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Brazilian Farmers on Alert for Invasion of Corn Earwormsqrcode

Oct. 17, 2013

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Oct. 17, 2013
Soybean producers all across Brazil have been alerted to the possibility that the leaf-eating worm from the Helicoverpa species (Helicoverpa armigera) could start to invade their soybean fields shortly after the crop emerges. The worm more commonly known as the corn earworm or cotton bollworm, has a veracious appetite and can subsist on up to 180 different species of plants including soybeans, corn, and cotton. 
The pest was first identified in western Bahia earlier in 2013 and caused an estimated loss of R$ 2 billion in the region. Since the pest had never been previously identified in Brazil, there were no appropriate chemicals registered in Brazil to control the worm. By the time farmers and scientists identified the insect, extensive damage had already occurred to the crops in western Bahia. Since then, the insect has been found in virtually every soybean growing region of central Brazil. 
The caterpillar has no natural predators in Brazil and scientists and agricultural organizations are so concerned about this new pest that they convinced the Brazilian Congress to pass emergency legislation authorizing the importation and use of the appropriate insecticides to be used all across the country. The insecticides are already registered in 90 countries with good results in controlling the pest. The legislation (MP 619) passed both houses of Congress and is waiting the signature of President Rousseff.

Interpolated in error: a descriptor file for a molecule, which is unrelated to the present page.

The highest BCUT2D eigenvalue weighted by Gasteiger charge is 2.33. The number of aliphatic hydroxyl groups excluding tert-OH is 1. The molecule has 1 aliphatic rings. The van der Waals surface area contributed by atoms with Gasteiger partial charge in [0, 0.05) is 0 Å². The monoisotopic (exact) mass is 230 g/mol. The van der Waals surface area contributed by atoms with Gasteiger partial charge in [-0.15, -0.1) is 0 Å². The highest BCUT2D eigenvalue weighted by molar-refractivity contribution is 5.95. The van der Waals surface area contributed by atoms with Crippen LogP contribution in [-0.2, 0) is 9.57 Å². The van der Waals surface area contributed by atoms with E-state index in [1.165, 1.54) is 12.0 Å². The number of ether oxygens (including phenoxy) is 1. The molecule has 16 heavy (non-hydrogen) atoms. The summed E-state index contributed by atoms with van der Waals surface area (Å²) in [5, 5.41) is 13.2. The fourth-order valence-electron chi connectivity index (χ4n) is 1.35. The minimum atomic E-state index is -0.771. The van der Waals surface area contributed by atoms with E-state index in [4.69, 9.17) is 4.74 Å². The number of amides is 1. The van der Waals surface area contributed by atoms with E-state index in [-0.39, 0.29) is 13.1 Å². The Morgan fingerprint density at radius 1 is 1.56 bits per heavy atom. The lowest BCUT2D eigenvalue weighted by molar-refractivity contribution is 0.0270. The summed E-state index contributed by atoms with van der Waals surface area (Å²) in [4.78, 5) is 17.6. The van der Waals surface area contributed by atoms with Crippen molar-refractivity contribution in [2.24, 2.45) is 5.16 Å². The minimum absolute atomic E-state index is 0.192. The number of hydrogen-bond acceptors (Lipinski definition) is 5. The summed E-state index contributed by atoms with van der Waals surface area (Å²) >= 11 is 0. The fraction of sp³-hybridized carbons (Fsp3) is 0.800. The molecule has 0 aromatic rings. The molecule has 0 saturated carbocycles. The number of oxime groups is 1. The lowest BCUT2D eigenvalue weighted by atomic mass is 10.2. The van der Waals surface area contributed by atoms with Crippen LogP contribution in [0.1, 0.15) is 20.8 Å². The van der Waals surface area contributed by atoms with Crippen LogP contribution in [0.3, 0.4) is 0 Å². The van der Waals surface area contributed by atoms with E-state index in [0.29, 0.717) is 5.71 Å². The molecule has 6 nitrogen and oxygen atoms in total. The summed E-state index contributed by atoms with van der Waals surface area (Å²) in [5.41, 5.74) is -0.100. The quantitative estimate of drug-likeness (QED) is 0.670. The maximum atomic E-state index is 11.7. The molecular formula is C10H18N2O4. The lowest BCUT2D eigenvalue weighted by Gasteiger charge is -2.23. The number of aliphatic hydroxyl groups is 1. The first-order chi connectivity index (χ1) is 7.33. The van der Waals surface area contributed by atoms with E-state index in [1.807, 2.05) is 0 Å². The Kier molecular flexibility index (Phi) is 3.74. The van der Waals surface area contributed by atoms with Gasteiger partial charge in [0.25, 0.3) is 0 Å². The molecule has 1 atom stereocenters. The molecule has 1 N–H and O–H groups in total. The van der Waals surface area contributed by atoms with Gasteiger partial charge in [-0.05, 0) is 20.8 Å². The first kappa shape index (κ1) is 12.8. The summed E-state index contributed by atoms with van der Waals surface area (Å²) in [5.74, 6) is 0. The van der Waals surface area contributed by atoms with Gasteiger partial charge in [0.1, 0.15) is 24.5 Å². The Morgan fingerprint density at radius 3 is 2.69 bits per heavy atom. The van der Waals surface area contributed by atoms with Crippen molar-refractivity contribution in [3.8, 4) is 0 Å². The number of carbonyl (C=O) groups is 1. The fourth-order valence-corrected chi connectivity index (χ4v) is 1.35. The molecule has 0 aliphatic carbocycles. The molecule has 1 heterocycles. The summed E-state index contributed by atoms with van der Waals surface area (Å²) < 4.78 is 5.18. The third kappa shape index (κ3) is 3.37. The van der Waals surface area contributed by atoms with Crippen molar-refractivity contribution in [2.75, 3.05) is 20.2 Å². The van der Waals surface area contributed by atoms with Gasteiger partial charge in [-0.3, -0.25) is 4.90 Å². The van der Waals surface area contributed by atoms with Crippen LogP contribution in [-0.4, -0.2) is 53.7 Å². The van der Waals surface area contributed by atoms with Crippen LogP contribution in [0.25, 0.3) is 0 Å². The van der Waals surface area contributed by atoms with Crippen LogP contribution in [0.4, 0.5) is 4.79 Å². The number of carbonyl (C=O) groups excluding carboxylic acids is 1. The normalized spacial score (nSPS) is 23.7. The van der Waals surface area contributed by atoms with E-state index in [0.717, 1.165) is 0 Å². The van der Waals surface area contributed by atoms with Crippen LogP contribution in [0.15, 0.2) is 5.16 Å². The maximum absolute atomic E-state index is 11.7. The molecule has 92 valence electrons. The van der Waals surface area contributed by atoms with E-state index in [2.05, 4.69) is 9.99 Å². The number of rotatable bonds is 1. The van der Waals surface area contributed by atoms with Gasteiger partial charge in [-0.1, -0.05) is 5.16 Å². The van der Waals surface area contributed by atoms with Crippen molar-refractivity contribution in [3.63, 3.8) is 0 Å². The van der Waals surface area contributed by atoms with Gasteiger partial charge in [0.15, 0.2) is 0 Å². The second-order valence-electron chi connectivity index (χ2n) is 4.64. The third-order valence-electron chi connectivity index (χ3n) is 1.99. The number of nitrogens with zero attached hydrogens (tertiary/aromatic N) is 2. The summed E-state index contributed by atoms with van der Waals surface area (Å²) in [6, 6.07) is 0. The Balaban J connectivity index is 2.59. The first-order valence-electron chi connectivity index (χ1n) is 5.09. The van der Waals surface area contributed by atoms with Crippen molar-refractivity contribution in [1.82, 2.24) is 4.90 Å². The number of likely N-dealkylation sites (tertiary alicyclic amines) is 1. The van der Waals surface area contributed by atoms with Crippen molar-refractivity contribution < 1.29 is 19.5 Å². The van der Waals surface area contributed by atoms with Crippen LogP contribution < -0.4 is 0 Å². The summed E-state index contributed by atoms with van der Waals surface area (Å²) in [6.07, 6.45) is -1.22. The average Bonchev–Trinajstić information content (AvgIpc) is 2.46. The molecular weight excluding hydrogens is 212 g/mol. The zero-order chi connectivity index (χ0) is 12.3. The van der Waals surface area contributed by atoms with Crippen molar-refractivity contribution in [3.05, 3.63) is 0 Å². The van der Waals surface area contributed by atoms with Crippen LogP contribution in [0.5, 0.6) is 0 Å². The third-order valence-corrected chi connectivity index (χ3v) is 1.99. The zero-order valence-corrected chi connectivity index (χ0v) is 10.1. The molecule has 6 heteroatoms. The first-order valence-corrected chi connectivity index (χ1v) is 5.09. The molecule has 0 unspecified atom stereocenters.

Technicians in Mato Grosso found large quantities of the worms on virtually every property they visited in recent days. The worms were found on volunteer soybeans, corn, and numerous weed species. Scientists have advised farmers in the state to closely monitor their soybean fields as soon as the crop emerges and be prepared to spray immediately. State agricultural officials and commodity organizations will send out teams of technicians as early as this week to monitor the presence of the insect and advise farmers on the proper control methods. 
In southern Mato Grosso do Sul, technicians found over three hundred of the worms in areas not yet planted to soybeans. The worms were found feeding on volunteer corn from the last growing season and on weed species such as foxtail. The worms are currently being held in Embrapa laboratories until they reach adulthood to confirm they are Helicoverpa. If confirmed, they will be the first confirmation of the worms in southern Mato Grosso do Sul.
Scientists are still working out the best control methods and they are advising farmers that the best time to spray would be late afternoon and early evening when the worms are more active. If left uncontrolled, the pest could cause significant harm to the soybean, corn, and cotton crops in Brazil.


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